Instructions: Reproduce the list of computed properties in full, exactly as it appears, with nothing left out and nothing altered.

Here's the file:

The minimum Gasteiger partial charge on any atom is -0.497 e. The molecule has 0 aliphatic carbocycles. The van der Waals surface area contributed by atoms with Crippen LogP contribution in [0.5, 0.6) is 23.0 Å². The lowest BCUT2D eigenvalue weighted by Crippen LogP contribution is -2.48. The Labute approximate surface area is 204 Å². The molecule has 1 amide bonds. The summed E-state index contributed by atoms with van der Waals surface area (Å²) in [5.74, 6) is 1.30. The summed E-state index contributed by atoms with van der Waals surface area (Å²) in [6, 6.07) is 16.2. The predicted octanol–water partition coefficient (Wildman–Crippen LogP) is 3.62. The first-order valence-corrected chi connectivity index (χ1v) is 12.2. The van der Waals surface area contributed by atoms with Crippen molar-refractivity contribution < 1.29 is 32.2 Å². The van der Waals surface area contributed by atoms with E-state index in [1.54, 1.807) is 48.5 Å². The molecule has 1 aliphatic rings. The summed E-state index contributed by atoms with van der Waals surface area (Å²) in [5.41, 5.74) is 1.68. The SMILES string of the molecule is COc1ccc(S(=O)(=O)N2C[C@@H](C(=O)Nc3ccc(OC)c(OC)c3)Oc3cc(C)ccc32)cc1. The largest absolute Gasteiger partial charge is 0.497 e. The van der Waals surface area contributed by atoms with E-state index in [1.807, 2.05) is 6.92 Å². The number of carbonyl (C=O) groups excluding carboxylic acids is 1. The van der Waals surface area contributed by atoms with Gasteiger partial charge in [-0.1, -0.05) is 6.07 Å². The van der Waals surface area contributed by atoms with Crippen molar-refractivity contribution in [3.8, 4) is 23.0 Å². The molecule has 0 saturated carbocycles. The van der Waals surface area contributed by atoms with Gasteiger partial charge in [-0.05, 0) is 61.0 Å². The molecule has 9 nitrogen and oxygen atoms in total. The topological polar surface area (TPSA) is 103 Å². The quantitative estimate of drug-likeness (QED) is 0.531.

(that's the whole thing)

The minimum Gasteiger partial charge on any atom is -0.497 e. The molecule has 0 aliphatic carbocycles. The van der Waals surface area contributed by atoms with Crippen LogP contribution in [0.5, 0.6) is 23.0 Å². The lowest BCUT2D eigenvalue weighted by Crippen LogP contribution is -2.48. The Labute approximate surface area is 204 Å². The molecule has 1 amide bonds. The summed E-state index contributed by atoms with van der Waals surface area (Å²) in [5.74, 6) is 1.30. The summed E-state index contributed by atoms with van der Waals surface area (Å²) in [6, 6.07) is 16.2. The predicted octanol–water partition coefficient (Wildman–Crippen LogP) is 3.62. The first-order valence-corrected chi connectivity index (χ1v) is 12.2. The van der Waals surface area contributed by atoms with Crippen molar-refractivity contribution < 1.29 is 32.2 Å². The van der Waals surface area contributed by atoms with E-state index in [1.54, 1.807) is 48.5 Å². The molecule has 1 aliphatic rings. The summed E-state index contributed by atoms with van der Waals surface area (Å²) in [5.41, 5.74) is 1.68. The SMILES string of the molecule is COc1ccc(S(=O)(=O)N2C[C@@H](C(=O)Nc3ccc(OC)c(OC)c3)Oc3cc(C)ccc32)cc1. The largest absolute Gasteiger partial charge is 0.497 e. The van der Waals surface area contributed by atoms with E-state index in [1.807, 2.05) is 6.92 Å². The number of carbonyl (C=O) groups excluding carboxylic acids is 1. The van der Waals surface area contributed by atoms with Gasteiger partial charge in [-0.1, -0.05) is 6.07 Å². The van der Waals surface area contributed by atoms with Crippen molar-refractivity contribution in [3.8, 4) is 23.0 Å². The molecule has 0 saturated carbocycles. The van der Waals surface area contributed by atoms with Gasteiger partial charge in [-0.05, 0) is 61.0 Å². The molecule has 9 nitrogen and oxygen atoms in total. The topological polar surface area (TPSA) is 103 Å². The quantitative estimate of drug-likeness (QED) is 0.531.